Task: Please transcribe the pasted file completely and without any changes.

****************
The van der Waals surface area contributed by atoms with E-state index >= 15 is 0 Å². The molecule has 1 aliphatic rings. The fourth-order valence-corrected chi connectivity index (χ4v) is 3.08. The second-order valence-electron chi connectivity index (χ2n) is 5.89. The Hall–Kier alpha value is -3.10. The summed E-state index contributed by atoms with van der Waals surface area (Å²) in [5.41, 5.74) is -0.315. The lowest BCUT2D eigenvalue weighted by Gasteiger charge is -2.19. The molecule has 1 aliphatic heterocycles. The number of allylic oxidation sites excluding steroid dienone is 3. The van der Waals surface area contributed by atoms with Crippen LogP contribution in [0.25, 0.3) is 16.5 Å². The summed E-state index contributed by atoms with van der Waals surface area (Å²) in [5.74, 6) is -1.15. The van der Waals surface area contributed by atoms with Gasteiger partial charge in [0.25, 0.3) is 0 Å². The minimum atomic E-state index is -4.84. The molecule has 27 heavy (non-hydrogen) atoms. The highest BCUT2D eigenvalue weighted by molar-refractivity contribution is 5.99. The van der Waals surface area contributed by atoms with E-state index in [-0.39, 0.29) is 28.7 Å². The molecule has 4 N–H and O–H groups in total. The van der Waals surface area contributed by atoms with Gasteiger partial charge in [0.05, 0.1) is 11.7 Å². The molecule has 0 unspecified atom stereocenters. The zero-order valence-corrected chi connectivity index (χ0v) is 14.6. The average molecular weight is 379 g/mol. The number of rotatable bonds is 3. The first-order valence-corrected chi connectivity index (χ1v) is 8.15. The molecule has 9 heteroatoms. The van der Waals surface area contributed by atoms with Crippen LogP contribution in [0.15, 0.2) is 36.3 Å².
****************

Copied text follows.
The van der Waals surface area contributed by atoms with E-state index >= 15 is 0 Å². The molecule has 1 aliphatic rings. The fourth-order valence-corrected chi connectivity index (χ4v) is 3.08. The second-order valence-electron chi connectivity index (χ2n) is 5.89. The Hall–Kier alpha value is -3.10. The summed E-state index contributed by atoms with van der Waals surface area (Å²) in [5.41, 5.74) is -0.315. The lowest BCUT2D eigenvalue weighted by Gasteiger charge is -2.19. The molecule has 1 aliphatic heterocycles. The number of allylic oxidation sites excluding steroid dienone is 3. The van der Waals surface area contributed by atoms with Crippen LogP contribution in [0.25, 0.3) is 16.5 Å². The summed E-state index contributed by atoms with van der Waals surface area (Å²) in [5.74, 6) is -1.15. The van der Waals surface area contributed by atoms with Gasteiger partial charge in [0.25, 0.3) is 0 Å². The minimum atomic E-state index is -4.84. The molecule has 27 heavy (non-hydrogen) atoms. The highest BCUT2D eigenvalue weighted by molar-refractivity contribution is 5.99. The van der Waals surface area contributed by atoms with E-state index in [-0.39, 0.29) is 28.7 Å². The molecule has 4 N–H and O–H groups in total. The van der Waals surface area contributed by atoms with Gasteiger partial charge in [0.05, 0.1) is 11.7 Å². The molecule has 0 unspecified atom stereocenters. The zero-order valence-corrected chi connectivity index (χ0v) is 14.6. The average molecular weight is 379 g/mol. The number of rotatable bonds is 3. The first-order valence-corrected chi connectivity index (χ1v) is 8.15. The molecule has 9 heteroatoms. The van der Waals surface area contributed by atoms with Crippen LogP contribution in [0.15, 0.2) is 36.3 Å².